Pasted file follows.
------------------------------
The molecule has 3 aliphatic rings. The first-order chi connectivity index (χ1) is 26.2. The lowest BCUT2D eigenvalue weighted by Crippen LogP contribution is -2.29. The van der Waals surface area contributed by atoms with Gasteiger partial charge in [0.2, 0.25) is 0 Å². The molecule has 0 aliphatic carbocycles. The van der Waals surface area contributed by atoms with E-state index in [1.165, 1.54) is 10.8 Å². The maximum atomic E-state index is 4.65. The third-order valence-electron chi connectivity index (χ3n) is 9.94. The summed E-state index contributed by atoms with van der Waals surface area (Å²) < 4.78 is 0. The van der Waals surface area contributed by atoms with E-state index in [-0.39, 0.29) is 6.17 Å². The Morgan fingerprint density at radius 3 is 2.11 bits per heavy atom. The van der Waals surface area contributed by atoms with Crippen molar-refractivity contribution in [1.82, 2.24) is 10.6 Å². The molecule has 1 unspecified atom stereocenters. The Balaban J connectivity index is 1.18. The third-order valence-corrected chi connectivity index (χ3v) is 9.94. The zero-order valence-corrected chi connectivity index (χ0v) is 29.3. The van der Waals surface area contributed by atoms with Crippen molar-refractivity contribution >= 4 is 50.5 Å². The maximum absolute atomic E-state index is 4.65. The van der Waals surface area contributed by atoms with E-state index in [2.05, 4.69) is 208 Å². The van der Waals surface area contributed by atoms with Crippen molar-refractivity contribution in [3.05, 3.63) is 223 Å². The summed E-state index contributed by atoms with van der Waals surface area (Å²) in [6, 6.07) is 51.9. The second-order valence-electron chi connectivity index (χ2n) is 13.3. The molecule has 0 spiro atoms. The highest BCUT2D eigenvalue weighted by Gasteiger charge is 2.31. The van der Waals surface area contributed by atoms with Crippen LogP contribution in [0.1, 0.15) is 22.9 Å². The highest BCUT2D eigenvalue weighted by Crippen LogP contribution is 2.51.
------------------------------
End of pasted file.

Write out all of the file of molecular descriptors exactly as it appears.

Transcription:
The molecule has 3 aliphatic rings. The first-order chi connectivity index (χ1) is 26.2. The lowest BCUT2D eigenvalue weighted by Crippen LogP contribution is -2.29. The van der Waals surface area contributed by atoms with Gasteiger partial charge in [0.2, 0.25) is 0 Å². The molecule has 0 aliphatic carbocycles. The van der Waals surface area contributed by atoms with E-state index in [1.165, 1.54) is 10.8 Å². The maximum atomic E-state index is 4.65. The third-order valence-electron chi connectivity index (χ3n) is 9.94. The summed E-state index contributed by atoms with van der Waals surface area (Å²) < 4.78 is 0. The van der Waals surface area contributed by atoms with E-state index in [-0.39, 0.29) is 6.17 Å². The Morgan fingerprint density at radius 3 is 2.11 bits per heavy atom. The van der Waals surface area contributed by atoms with Crippen molar-refractivity contribution in [1.82, 2.24) is 10.6 Å². The molecule has 1 unspecified atom stereocenters. The Balaban J connectivity index is 1.18. The third-order valence-corrected chi connectivity index (χ3v) is 9.94. The zero-order valence-corrected chi connectivity index (χ0v) is 29.3. The van der Waals surface area contributed by atoms with Crippen molar-refractivity contribution >= 4 is 50.5 Å². The maximum absolute atomic E-state index is 4.65. The van der Waals surface area contributed by atoms with E-state index in [2.05, 4.69) is 208 Å². The van der Waals surface area contributed by atoms with Crippen molar-refractivity contribution in [3.05, 3.63) is 223 Å². The summed E-state index contributed by atoms with van der Waals surface area (Å²) in [6, 6.07) is 51.9. The second-order valence-electron chi connectivity index (χ2n) is 13.3. The molecule has 0 spiro atoms. The highest BCUT2D eigenvalue weighted by Gasteiger charge is 2.31. The van der Waals surface area contributed by atoms with Crippen LogP contribution in [0.1, 0.15) is 22.9 Å². The highest BCUT2D eigenvalue weighted by Crippen LogP contribution is 2.51.